Burma

Kachin IDP Youths Share War Hardships With NLD Patron

By Yen Saning 15 January 2016

RANGOON — Three Kachin youths living in camps for internally displaced persons (IDPs) outside Myitkyina met National League for Democracy patron Tin Oo and the NLD’s Education Network on Friday at party headquarters in Rangoon, where the trio shared their familiarity with the hardships of war.

“We don’t want war. We don’t want fighting between us,” a tearful Lu Htoi told Tin Oo as the 15-year-old recounted her experiences at the Shwe Zet IDP camp outside the Kachin State capital.

Lu Htoi, an eighth grade student, expounded on the economic toll that the conflict has taken on her family.

“People living as war refugees have difficulties. I feel small living at others’ village and attending others’ school. As our parents do not have money, they could not give us pocket money to buy snacks. When we told our parents, they felt sad,” she said, adding that day jobs could earn her parents between 3,500 kyats to 4,000 kyats, the equivalent of about US$3.

“It’s not enough for family food and pocket money for children.”

Zau Kham, also 15 but from the Mai Na IDP camp, said the Kachin conflict forced his family to leave farmlands behind, trading that life for one in which even finding firewood can be a struggle.

“Even if there was no war, if we could go back to our village, we are worried about landmines buried nearby our village,” he said.

Schooling, too, is a challenge.

There is a school for fifth to eighth graders at the Mai Na camp, but the space is not enough for all students, requiring them to break their collective education down into staggered shifts.

“In the rainy season, as our school is in lowlands, it floods. We have to study in standing water.”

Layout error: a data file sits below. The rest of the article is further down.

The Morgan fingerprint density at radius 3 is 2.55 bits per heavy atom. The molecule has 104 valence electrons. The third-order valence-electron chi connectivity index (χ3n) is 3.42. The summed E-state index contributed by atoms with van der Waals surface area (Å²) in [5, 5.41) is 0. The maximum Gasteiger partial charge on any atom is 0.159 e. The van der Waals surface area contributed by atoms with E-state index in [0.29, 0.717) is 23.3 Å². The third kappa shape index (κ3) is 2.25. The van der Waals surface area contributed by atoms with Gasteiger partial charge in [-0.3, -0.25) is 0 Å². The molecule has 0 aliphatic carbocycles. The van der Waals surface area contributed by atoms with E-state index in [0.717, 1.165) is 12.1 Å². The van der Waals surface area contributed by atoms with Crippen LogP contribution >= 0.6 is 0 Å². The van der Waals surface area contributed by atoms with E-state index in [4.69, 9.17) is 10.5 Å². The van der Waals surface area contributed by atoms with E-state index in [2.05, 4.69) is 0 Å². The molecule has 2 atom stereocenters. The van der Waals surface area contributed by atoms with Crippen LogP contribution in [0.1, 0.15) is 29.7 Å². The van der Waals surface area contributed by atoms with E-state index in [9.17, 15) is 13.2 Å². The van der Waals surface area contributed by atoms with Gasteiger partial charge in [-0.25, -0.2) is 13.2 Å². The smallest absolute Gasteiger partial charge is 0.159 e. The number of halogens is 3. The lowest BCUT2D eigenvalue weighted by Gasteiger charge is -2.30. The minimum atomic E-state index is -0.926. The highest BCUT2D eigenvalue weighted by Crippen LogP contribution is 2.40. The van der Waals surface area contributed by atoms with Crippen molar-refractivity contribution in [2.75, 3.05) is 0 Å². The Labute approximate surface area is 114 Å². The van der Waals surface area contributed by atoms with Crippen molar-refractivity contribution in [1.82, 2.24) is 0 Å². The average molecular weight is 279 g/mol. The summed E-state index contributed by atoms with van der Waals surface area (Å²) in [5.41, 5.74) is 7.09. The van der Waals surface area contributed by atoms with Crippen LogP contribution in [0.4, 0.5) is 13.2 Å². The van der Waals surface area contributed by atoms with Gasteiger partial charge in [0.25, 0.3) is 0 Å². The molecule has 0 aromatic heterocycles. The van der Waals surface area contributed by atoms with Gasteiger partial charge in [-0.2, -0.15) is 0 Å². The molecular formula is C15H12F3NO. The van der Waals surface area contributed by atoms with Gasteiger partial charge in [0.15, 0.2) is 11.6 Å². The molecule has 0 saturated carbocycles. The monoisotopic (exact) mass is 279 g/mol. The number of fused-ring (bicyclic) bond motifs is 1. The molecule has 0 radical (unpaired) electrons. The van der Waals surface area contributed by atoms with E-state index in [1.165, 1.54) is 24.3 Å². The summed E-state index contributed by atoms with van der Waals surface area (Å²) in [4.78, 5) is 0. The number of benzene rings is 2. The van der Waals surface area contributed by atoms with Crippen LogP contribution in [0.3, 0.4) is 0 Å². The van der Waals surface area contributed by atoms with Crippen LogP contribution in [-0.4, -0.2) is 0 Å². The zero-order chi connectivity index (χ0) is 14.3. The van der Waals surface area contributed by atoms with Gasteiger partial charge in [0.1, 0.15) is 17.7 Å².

Tin Oo told the IDPs that the incoming government, led by NLD chairwoman and Nobel Peace Prize laureate Aung San Suu Kyi, would make peace its top priority.

“If there is no peace, we can’t do anything, neither projects nor development work,” he added.

Acknowledging the suffering of civilians caught up in the conflict, not just children but also the elderly and sick, Tin Oo described economic self-interest among the warring parties as one of the biggest barriers to peace.

About 2,400 IDPs have been living for more than four years at the Mai Na and Shwe Zet IDP camps. The three young envoys for the camps travelled to Rangoon for the Wa Madai Pan Chyang (Black Orchids) exhibition in Rangoon, a showcase of photos taken by Kachin IDP youths.

The photos and accompanying texts were the result of a 10-day photography and storytelling workshop organized by the Insightout! Project for the past two years, at the two camps and Mai Ja Yang’s Unlung Boarding School for IDPs.

Jeanne Marie Hallacy, director of the film “This Kind of Love,” was involved in the project and described it as more than a typical exhibition.

“This event, the black orchids story and photo exhibition, is the combination of these workshops and it’s not an exhibition but an event, because these youth ambassadors are here to speak on behalf of everyone in their schools, their families, villagers,” she said.

“So, in this time, when the government is convening talks about how to keep sustainable peace in Myanmar, in Naypyidaw, they are here as a way to highlight the fact that there are still tens of thousands of displaced persons in Myanmar who are waiting for an opportunity to have a peaceful return home.”

The exhibition of 57 photos, taken by young Kachin IDPs aged 11 to 16 years old, portray daily life in these conflict-affected communities, and will launch at 6 pm on Saturday at the Pansodan Scene art gallery in downtown Rangoon.

Pansodan Scene is located at 144 Pansodan Street, 2nd Floor, near the corner with Mahabandoola Street in Kyauktada Township.

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